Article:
N-Acetylcysteine (NAC) and neurodegenerative diseases?

Tempo de Leitura: 2 minutos

N-acetylcysteine (NAC), which is an acetylated compound of cysteine, has aroused interest for decades due to its important clinical applications. NAC is a precursor of glutathione and has antioxidant properties and anti-inflammatory activities. In addition, it may be considered useful in therapies to combat neurodegenerative and mental health diseases.

NAC in Neurodegenerative Diseases: Parkinson’s Disease

Parkinson’s disease (PD) represents a neurodegenerative disease, and its onset is related to the degeneration of the cells involved in dopamine production. The first recognized sign of cellular degeneration is glutathione reduction (GSH). An increase in the formation of reactive oxygen and nitrogen species seems to be related to the reduction of GSH. Therefore, this condition leads to inhibition of Complex I with the following mitochondrial alteration that results in the reduction of GSH causing dopaminergic cell death.

NAC in neurodegenerative diseases such as PArkinson Disease may play an important role in the treatment of Parkinson’s disease by providing cysteine to the brain in which it plays an action as a precursor to gsh production and in stimulating cytosolic enzymes involved in GSH regeneration.

NAC in Neurodegenerative Diseases: Alzheimer’s

Alzheimer’s disease (AD) represents a destructive neurodegenerative disease correlated with age and currently there is no definitive treatment. Therapeutic approaches to the pathological characteristics of AD are focused on the idea that increasing some proteins such as the β-amyloid peptide (Aβ) produces neuronal damage and death. In addition, it was also observed that reactive species may contribute to the onset and progression of AD by determining cellular oxidative damage.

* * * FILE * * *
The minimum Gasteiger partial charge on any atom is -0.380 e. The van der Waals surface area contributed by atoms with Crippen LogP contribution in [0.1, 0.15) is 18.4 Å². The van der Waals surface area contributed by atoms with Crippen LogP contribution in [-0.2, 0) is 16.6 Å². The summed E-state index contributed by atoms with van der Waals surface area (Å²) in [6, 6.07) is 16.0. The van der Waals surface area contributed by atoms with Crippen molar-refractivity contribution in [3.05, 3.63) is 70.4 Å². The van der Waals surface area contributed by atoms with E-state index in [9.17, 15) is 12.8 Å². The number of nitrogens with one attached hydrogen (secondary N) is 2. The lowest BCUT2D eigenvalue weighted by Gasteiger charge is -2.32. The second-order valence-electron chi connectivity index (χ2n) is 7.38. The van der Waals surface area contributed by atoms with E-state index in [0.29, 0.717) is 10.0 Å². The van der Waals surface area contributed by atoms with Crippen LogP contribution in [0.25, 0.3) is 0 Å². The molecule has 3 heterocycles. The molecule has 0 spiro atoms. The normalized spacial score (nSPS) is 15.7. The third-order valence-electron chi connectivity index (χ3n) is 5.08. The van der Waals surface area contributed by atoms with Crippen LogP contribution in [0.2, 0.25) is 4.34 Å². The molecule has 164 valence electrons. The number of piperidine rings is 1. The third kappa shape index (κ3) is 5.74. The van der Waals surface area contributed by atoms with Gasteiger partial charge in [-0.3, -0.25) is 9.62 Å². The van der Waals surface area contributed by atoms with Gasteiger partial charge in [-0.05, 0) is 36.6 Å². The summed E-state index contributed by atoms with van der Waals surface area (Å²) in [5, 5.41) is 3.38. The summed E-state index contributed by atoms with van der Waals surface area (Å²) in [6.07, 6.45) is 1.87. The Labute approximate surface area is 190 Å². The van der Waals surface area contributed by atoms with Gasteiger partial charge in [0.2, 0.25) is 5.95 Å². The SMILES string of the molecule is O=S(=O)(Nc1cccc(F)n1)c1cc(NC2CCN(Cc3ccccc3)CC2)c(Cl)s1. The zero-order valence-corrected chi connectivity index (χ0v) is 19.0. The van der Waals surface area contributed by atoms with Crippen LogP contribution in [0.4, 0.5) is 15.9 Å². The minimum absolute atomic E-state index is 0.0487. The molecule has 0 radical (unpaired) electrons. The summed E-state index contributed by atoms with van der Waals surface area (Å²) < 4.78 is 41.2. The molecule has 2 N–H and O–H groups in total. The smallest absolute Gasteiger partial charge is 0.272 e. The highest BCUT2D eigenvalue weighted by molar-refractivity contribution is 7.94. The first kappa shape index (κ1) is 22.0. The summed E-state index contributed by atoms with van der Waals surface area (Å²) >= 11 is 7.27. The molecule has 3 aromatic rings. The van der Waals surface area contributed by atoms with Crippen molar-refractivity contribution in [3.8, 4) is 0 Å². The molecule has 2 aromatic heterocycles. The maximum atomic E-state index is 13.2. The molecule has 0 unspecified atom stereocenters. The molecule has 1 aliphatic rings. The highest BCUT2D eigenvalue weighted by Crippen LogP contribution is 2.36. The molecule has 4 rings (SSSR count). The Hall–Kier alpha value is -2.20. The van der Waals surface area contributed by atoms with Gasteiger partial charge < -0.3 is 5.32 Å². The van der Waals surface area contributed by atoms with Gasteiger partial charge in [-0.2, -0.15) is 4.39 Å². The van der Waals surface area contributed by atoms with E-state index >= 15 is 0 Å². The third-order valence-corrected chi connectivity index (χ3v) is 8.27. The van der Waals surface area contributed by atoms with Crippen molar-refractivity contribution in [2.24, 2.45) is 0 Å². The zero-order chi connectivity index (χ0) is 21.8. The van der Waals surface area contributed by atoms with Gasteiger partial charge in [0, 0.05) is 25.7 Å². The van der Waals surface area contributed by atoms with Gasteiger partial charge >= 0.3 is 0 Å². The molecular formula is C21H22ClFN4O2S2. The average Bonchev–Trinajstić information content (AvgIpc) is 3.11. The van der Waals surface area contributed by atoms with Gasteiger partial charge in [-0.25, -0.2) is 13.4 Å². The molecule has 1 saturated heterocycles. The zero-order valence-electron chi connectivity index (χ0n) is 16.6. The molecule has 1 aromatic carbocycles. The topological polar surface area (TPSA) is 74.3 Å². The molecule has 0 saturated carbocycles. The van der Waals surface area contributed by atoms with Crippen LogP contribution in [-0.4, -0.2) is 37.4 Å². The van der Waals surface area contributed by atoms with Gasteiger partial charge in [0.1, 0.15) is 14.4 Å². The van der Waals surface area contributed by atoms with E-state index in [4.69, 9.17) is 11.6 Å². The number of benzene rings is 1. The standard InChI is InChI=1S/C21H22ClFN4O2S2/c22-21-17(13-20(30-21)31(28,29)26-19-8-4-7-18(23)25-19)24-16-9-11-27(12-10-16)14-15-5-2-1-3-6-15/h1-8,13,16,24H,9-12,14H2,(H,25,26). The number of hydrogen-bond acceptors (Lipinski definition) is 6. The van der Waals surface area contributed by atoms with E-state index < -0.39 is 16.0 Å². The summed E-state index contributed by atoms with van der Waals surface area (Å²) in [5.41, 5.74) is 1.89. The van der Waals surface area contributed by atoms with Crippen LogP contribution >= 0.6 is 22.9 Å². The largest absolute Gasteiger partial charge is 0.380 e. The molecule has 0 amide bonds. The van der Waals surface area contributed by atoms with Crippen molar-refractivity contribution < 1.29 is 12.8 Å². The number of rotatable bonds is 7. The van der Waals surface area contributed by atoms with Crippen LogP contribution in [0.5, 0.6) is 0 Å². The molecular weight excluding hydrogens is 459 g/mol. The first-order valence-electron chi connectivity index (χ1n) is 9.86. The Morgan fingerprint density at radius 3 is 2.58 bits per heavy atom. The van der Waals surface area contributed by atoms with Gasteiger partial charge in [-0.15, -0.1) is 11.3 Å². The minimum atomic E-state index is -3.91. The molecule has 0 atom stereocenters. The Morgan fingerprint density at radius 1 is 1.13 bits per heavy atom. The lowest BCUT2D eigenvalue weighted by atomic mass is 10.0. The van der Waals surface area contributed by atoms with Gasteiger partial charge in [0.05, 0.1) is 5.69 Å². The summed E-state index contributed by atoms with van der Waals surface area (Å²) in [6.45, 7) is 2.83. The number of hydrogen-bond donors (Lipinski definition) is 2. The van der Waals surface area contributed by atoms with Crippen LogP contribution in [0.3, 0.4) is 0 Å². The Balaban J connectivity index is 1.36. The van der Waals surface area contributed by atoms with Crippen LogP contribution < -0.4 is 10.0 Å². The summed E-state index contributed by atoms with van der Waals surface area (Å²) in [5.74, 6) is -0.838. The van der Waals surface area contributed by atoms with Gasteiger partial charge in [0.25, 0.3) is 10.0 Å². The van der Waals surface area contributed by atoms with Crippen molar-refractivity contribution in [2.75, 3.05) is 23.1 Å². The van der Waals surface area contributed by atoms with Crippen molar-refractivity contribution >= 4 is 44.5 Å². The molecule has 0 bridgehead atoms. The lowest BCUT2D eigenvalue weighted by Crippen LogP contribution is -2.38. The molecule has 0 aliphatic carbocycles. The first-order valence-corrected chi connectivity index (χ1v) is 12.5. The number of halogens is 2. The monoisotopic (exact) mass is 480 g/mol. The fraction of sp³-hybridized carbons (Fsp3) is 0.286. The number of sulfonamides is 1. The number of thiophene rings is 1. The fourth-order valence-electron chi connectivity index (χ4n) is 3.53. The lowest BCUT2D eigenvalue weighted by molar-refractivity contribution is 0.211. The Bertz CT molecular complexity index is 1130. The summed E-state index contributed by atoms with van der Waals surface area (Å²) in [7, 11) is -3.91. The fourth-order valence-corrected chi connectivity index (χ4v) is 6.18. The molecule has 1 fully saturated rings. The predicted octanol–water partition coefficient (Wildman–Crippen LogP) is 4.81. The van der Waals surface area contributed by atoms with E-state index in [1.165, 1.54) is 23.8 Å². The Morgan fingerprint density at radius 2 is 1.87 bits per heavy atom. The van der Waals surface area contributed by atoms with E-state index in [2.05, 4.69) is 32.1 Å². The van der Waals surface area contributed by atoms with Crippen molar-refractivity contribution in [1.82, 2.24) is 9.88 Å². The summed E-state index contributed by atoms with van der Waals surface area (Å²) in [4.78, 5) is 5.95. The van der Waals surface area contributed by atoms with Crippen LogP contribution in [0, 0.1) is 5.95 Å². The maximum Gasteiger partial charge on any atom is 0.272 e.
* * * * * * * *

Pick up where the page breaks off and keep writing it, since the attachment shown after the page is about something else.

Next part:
NAC in neurodegenerative diseases such as Alzheimer’s promotes both inhibition of NF-κB and the inducible nitric oxide synthase enzyme (iNOS) with consequent decrease in nitric oxide production and inflammatory cytokines. Thus, a protective effect to neutralize the neuroinflammatory element of this pathology can be offered by increasing the concentration of GSH through NAC in glial cells and astrocytes.

Clinical practice

NAC represents a compound known for its antioxidant and anti-inflammatory properties. Therefore, thanks to its activities, it can be considered as an adjunct therapy that can be used in combination with conventional therapies in neurodegenerative disorders such as Parkinson’s disease, Alzheimer’s disease, neuropathic pain and stroke.


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Article: NAC and neurodegenerative

diseases Tardiolo G, Bramanti P, Mazzon E. Overview on the Effects of N-Acetylcysteine in Neurodegenerative Diseases.


. 2018;23(12):3305. Published 2018 Dec 13. doi:10.3390/molecules23123305

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